A Potential Negative Payoff From Over-Exercising: Leaky Gut
We all know that exercise does a body good. But as with any good habit, sometimes overdoing it can yield less desirable outcomes. Too much exercise, or exercising strenuously for too long a period of time, might end up hurting your gut.
Most people who exercise regularly know their body pretty well. Some people need fuel before they exercise, but if you eat early in the morning before a workout, it may stimulate your need to eliminate your bowels at an inopportune time. A cup of coffee can have that effect, as well, so most people familiar with their own bodies will time their food or beverage intake so that bathroom needs won’t interfere with the workout.
Be that as it may, after reviewing a number of studies, researchers have concluded that individuals who exercise excessively may be more prone to acute or chronic intestinal issues.
The research data was gathered from several sources including PubMed, EBSCO, Web of Science, SPORTS discus and Ovid Medline. The researchers looked for studies that focused on how “acute exercise” impacted markers of gastrointestinal injury, permeability, endotoxaemia, motility and malabsorption in otherwise healthy individuals, and in individuals who already had gastrointestinal diseases and disorders like irritable bowel syndrome (IBS).
What did the researchers consider “excessive exercise?” The study suggested that two hours of exercise, with the person working out at 60 percent of VO2max, seemed to instigate gut disturbances. (VO2max is a calculation that measures the amount of oxygen consumed during “all out” intense exercise. It is most accurately measured using information fed into a computer while a person is exercising and wearing a special mask. You can also approximate VO2max.) Those gut disturbances were actually due to damage in the gut cells, which when they become injured tend to leak fluids ("leaky gut") allowing pathogenic endotoxins (the bad microbes of the gut) to pass from the intestine into the blood stream.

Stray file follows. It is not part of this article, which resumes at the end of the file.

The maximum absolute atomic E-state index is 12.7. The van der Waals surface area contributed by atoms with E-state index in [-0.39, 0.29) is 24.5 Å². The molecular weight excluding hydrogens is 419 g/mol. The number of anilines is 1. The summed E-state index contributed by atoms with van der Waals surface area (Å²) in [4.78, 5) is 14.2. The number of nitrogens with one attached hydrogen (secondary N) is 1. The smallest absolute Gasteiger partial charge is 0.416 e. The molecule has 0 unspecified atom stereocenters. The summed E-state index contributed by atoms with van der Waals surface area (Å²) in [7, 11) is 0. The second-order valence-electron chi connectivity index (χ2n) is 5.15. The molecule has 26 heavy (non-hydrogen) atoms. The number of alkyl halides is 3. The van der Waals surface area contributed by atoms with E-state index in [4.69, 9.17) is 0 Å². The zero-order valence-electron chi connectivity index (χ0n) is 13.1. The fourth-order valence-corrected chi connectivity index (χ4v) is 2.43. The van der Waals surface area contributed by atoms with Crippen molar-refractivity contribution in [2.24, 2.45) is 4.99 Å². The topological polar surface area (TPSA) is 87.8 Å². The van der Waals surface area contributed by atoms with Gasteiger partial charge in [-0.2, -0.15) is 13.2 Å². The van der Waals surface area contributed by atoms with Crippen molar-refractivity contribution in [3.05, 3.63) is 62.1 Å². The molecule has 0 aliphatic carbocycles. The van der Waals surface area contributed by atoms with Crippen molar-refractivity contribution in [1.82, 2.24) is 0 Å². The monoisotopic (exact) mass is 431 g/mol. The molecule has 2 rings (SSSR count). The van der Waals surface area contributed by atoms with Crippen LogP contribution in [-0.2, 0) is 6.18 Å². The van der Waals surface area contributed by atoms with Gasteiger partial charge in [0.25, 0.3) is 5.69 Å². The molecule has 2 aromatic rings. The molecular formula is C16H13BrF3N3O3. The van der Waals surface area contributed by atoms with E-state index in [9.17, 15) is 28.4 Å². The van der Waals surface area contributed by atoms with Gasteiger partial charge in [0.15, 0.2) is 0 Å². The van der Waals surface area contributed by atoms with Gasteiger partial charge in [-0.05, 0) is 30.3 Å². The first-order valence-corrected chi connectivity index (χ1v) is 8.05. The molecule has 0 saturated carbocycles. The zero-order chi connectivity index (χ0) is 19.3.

Your gut is naturally porous, which allows it to absorb nutrients. When that intestinal lining is damaged, it allows large molecules (macromolecules) to escape your digestive tract and leak into the bloodstream, hence the term leaky gut. An individual with leaky gut typically experiences inflammation along parts of the intestinal lining, bloating, stool changes (often unpleasant diarrhea) and fatigue. It’s not an easy diagnosis to make. Based on this research, it should be on a doctor’s radar if the patient reveals a history of excessive or strenuous exercise.
In fact, the researchers observed that as exercise intensity and duration continue, the indices for intestinal injury increase and there is impairment of intestinal emptying, slowing of food transit time and malabsorption. If you then add heat and the stress that running full throttle can put on one’s body, those factors combined can increase frequency and intensity of the gastrointestinal issues.
If this occurs on a regular basis, it can lead to multiple acute or a persistent chronic series of health complications. This leaky gut phenomenon occurs regardless of the fitness level of the individual. In other words, being more fit doesn’t protect you from this complication. Having leaky gut can put an exerciser out of commission, since unexpected bowel symptoms can be a deal breaker, especially if you run or bike long distances outdoors. Symptoms can hit when you find yourself far away from bathroom facilities.
The researchers also noted that subjects in the studies who were already diagnosed with irritable bowel syndrome seemed to benefit from low to moderate exercise, and also seemed to tolerate this level of exercise. Though these subjects were not subjected to strenuous exercise, the implications from the data collected suggest that they might be especially vulnerable to leaky gut and complications if they further increase the intensity of their workouts.
It’s worth noting that leaky gut can be associated with other conditions. It has been linked to autoimmune diseases, gluten intolerance, food sensitivities (which can cause the initial inflammation in the gut), and it may contribute to acne or worsen insulin resistance because of its inflammatory nature. People tend to suffer with leaky gut for years, living with symptoms until the symptoms become intolerable and someone finally figures out the diagnosis and helps them to remove the trigger(s).
Leaky gut is usually reversible. Remove the cause and the intestine, over time, can self-repair and become healthy again. Some experts recommend a glutamine supplement, though solid research is not available. Glutamine is an essential amino acid that offsets inflammation and also helps to fuel the cells that line the intestine, helping them to regenerate. Of course, probiotics may also help to rebalance you gut microbiome. Always consult with your doctor before beginning any treatment programs. If you notice increasing symptoms and you are an avid exerciser, keep this diagnosis on your radar.
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